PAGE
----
Despite being thrown out of West Point, the Rhett of the novel is obviously very well-educated, referencing everything from Shakespeare to classical history to German philosophy. He has an understanding of human nature that the obtuse Scarlett never does, and at several points provides insightful perspectives on other characters. He also has an extensive knowledge of women, both physically and psychologically, which Scarlett does not consider to be "decent". Rhett has tremendous respect and (gradually) affection for Melanie as a friend, but very little for Ashley. Rhett's understanding of human nature extends to children as well, and he is a much better parent to Scarlett's children from her previous marriages than she is herself; he has a particular affinity with her son Wade, even before Wade is his stepson. When Bonnie is born Rhett showers her with the attention that Scarlett will no longer allow him to give to her and is a devoted father.

Like Thomas Sutpen from Absalom, Absalom!, Rhett decides to join in the Southern cause, but unlike his fellow Confederate, Ashley Wilkes, Rhett is not spiritually paralyzed by the South's loss.

In the sequels − both in official sequels (Scarlett, written by Alexandra Ripley, and Rhett Butler's People, written by Donald McCaig) and in the unofficial Winds of Tara by Kate Pinotti − Scarlett finally succeeds in getting Rhett back.

Searching for Rhett

In the 1939 film version of Gone with the Wind, for the role of Rhett Butler, Clark Gable was an almost immediate favorite for both the public and producer David O. Selznick (except for Gable himself). But as Selznick had no male stars under long-term contract, he needed to go through the process of negotiating to borrow an actor from another studio. Gary Cooper was thus Selznick's first choice, because Cooper's contract with Samuel Goldwyn involved a common distribution company, United Artists, with which Selznick had an eight-picture deal. However, Goldwyn remained noncommittal in negotiations. Warner Bros. offered a package of Bette Davis, Errol Flynn, and Olivia de Havilland for the lead roles in return for the distribution rights. When Gary Cooper turned down the role for Rhett Butler, he was passionately against it. He is quoted saying, "Gone With The Wind is going to be the biggest flop in Hollywood history. I’m glad it’ll be Clark Gable who’s falling flat on his nose, not Gary Cooper". But by then Selznick was determined to get Clark Gable, and eventually found a way to borrow him from Metro-Goldwyn-Mayer. Selznick's father-in-law, MGM chief Louis B. Mayer, offered in May 1938 to fund half of the movie's budget in return for a powerful package: 50% of the profits would go to MGM, the movie's distribution would be credited to MGM's parent company, Loew's, Inc., and Loew's would receive 15 percent of the movie's gross income. Selznick accepted this offer in August, and Gable was cast. But the arrangement to release through MGM meant delaying the start of production until Selznick International completed its eight-picture contract with United Artists. Gable was reluctant to play the role. At the time, he was wary of potentially disappointing a public who had formed a clear impression of the character that he might not necessarily convey in his performance.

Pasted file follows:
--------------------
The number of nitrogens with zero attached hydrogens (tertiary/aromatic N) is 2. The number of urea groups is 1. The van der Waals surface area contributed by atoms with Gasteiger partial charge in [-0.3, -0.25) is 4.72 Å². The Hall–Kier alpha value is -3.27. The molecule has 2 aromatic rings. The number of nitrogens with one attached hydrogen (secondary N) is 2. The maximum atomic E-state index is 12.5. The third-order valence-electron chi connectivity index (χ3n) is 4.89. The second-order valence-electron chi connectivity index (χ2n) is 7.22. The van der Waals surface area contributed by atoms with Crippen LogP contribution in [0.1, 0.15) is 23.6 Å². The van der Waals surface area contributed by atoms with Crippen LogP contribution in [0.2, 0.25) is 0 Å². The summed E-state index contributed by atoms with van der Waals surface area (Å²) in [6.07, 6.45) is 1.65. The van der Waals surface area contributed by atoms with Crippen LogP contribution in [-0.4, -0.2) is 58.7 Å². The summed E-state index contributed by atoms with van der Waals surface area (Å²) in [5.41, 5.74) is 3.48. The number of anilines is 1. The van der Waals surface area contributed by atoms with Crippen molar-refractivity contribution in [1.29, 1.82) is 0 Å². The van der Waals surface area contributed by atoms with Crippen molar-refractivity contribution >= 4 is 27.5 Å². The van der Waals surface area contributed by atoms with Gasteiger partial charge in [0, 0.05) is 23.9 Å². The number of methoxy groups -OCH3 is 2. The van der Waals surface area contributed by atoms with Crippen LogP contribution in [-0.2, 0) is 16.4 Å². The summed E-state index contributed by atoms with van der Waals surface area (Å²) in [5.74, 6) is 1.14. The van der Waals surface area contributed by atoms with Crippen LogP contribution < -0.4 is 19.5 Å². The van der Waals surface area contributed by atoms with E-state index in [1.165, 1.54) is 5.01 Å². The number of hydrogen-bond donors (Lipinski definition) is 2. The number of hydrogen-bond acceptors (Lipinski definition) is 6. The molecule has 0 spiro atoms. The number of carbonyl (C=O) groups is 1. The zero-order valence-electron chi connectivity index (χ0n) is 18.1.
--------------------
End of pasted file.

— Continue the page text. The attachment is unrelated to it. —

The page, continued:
Adaptations and sequels

In the 1939 film adaptation, Rhett was played by Clark Gable.

In the Scarlett TV mini-series produced in 1994 (based on the above sequel novel), Rhett was played by Timothy Dalton.

In the musical production by Takarazuka Revuemarker, Rhett had been played by several top stars of the group, including Yuki Amami (currently a film/TV actress), Yu Todoroki (currently one of the directors of the group) and Youka Wao (former leading male role of the Cosmo Troup that retired from the group in July 2006).

In the Margaret Martin musical Gone With The Wind, the role of Rhett Butler was originated by Darius Danesh.

Alice Randall's The Wind Done Gone is either a parallel historical novel, or (after litigation) a parody. It is told from the slave point of view.

Donald McCaig's novel Rhett Butler's People is told from Rhett Butler's perspective.

Butler & Rhett families

Both the Butler and Rhett families were, in fact, among the great aristocratic families of Charleston. The Rhetts specifically played part in the very founding of the city (whereas a number of other such families, e.g. the Ansons, the Parkers, the Bennetts, the Maybanks and the Lucases, arrived slightly later in the colony's history). The Rhetts and Butlers are still prominent today.

In the fictional Butler family Rhett is the eldest child. In Gone with the Wind only his younger sister Rosemary is named; his brother and sister-in-law are mentioned very briefly, but not by name. In the sequel Scarlett the Butler parents are called Steven and Eleanor, the younger brother is Ross. In this sequel Rhett marries Anne Hampton after divorcing Scarlett and he reunites with Scarlett only after Anne dies. He and Scarlett have a second daughter called Katie "Cat".

In the prequel and sequel Rhett Butler's People his parents are called Langston and Elizabeth, his brother is Julian. In this novel Belle Watling's son plays an important role; in the end he is revealed to be another man's son even though he believed Rhett was his father.

References

  1. GoneMovie -> Biography Gary Cooper
  2. Paul Donnelley (June 1, 2003). Fade To Black: A Book Of Movie Obituaries, 2nd Edition. Omnibus Press.